The Serbian culture starts with the South Slavic tribes who settled in the Balkan. Early on, Serbs have been influenced by the Paleo-Balkan people. In the upcoming period the Byzantine Empire had a great influence on the Serbian culture. Roots to the Serbian education system date back to 11th and 12thcenturies when first Catholic colleges were founded in Vojvodina(Titel, Bac). Medieval Serbian education however was mostly conducted through the Serbian Orthodox Monasteries(UNESCO) protected Sopoćani, Studenica,Patriarchate of Peć and more of 120 others raised across Serbia)starting from the rise of Raška in 12th century, when Orthodoxy prevailed Catholicism with Serbian people. It is generally considered that the nature and direction of the development of Serbian culture wa determined long ago by the medieval educator and founder of the autocephalous Serbian Orthodox Church, Rastko Nemanjić–St. Sava (1175-1235), who saw Serbia, in his speeches and writings, as a bridge connecting the eastern and western parts of the world. Time has confirmed the value of his ideas. During a period that lasted for many centuries, and under the influence of Byzantium, Turkey, Russia and countries of Central and Western Europe, a specific culture originated representing the bridge between the East and the West.This culture, however, does not represent a mere combination of different foreign traditions, but a new culture of great spiritual value recognized specifically through Serbian Orthodoxy(Svetosavlje),unique architectural style, unique Serbian Cyrillic alphabet, rich literature, distinctive philosophy of life within which elements of eastern collectivism and western individualism interlace, rich history of endowments, and a significant contribution to science and fine arts.
The culture flourished from 1718 in parts under the Habsburg Empire. 1778 – The first Serbian Faculty is established in Sombor, Habsburg Empire, under the name Teacher's College It is the oldest higher- education facility in the region.During the period 1804 and 1813, Belgrade officially became an educational centre of the country. The University of Belgrade is the biggest and most prestigious institution of higher education in Serbia, founded as the Belgrade Higher School in 1808. The Gymnasium Jovan Jovanović Zmaj was founded in 1810 and many important Serb cultural figures studied there. Socialist Realism was predominant in official art during the Socialist Federal Republic of Yugoslavia, but recent decades have shown a growing influence of Western and traditional Serbian art. At the beginning of the 21st century, there were 32 art galleries and 142 museums in Serbia.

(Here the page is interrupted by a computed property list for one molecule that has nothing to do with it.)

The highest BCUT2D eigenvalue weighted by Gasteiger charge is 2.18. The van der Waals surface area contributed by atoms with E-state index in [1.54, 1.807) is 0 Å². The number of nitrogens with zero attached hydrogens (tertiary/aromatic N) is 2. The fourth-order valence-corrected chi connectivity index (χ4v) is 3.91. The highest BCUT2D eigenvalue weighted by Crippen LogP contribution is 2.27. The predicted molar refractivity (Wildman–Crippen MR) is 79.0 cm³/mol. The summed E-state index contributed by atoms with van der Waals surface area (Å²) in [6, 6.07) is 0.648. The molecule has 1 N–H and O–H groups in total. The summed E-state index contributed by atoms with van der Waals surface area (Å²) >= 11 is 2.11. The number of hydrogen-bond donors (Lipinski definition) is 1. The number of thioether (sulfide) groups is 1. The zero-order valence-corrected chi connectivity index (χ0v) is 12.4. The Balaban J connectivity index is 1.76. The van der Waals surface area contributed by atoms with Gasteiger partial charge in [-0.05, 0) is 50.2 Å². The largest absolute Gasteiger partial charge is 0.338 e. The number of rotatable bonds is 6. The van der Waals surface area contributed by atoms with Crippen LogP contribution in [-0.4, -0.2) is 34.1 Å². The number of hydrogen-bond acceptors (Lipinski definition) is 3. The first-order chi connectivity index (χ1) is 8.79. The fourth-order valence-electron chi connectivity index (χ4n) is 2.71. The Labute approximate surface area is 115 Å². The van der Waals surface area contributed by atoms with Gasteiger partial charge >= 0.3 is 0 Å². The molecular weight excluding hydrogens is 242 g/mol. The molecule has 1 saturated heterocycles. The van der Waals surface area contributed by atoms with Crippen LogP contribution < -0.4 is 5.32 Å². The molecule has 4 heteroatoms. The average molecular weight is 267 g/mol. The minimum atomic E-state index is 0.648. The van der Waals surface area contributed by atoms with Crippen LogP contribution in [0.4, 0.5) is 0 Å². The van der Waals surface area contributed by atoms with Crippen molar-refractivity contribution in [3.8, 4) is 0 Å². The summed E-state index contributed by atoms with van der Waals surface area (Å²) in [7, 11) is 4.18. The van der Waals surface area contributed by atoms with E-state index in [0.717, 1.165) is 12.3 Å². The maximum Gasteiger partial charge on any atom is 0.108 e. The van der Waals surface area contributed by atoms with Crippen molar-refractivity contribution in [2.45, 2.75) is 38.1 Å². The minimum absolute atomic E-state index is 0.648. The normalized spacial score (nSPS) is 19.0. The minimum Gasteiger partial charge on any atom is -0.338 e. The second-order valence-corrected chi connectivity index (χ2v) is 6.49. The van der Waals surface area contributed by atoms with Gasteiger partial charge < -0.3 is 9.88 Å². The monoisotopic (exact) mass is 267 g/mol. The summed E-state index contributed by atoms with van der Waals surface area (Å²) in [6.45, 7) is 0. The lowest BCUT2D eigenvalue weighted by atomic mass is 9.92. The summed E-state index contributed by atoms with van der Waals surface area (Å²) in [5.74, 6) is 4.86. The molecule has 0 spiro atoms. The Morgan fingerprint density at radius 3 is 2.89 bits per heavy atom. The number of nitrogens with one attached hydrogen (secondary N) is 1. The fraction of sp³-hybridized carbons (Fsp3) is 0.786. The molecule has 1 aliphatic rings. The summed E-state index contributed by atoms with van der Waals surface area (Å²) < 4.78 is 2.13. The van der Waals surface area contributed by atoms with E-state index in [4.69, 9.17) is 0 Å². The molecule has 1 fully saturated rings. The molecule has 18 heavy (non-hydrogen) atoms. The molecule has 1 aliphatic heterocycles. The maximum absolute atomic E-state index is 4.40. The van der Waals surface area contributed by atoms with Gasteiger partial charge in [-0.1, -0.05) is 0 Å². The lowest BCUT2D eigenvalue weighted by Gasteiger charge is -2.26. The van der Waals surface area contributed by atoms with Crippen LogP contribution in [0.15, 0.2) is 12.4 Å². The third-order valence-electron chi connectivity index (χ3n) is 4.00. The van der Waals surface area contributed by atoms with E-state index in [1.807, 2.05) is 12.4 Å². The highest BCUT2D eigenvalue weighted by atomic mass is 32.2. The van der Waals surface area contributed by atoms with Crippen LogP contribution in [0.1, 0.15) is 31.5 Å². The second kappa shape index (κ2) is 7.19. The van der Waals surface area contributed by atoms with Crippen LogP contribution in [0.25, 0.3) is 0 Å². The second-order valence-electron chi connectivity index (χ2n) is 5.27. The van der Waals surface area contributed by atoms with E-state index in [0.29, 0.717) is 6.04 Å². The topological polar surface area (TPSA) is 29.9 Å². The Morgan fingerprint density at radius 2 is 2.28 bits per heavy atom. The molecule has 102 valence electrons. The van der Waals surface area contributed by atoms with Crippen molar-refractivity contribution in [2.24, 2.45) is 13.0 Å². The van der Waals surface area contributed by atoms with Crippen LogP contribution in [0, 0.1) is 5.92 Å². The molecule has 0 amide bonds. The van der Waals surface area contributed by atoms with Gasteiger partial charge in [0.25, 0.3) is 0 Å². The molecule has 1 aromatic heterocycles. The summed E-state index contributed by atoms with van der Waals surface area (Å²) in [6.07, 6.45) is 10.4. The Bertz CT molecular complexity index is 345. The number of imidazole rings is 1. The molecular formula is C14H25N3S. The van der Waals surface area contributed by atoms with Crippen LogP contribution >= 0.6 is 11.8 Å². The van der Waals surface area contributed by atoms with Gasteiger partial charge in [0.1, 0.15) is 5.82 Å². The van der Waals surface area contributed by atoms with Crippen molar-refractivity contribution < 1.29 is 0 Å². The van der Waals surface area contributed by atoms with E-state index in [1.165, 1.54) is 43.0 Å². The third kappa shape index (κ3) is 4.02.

Belgrade has many of the most significant like:The National Museum of Serbia,The Gallery of Frescoes featuring Orthodox Church art,The Ethnographic Museum and The Princess Ljubica's Residence. Novi Sad contains the Vojvodina Museum as well as the Petrovaradin fortress.There is a strong network of libraries with three national libraries, 689 public libraries, 143 higher education libraries and 11 non-specialized libraries. The National Library of Serbia is the most significant of these, with Project Rastko established in 1997 as Internet Library of Serbian culture.Over time, surfaced a cloudy, unclear and incomplete image of Serbs as a warrior nation, which managed to conquer a significant part of Byzantium and which, for centuries, defended Central and Western Europe from the Turkish conquerors. Contemporaries only recognize Serbs as being successful in sports, or as merchants, craftsmen, and workers. Only a few people know that the Serb people played a significant role in the fields of culture and science, while connecting different civilizations and their achievements.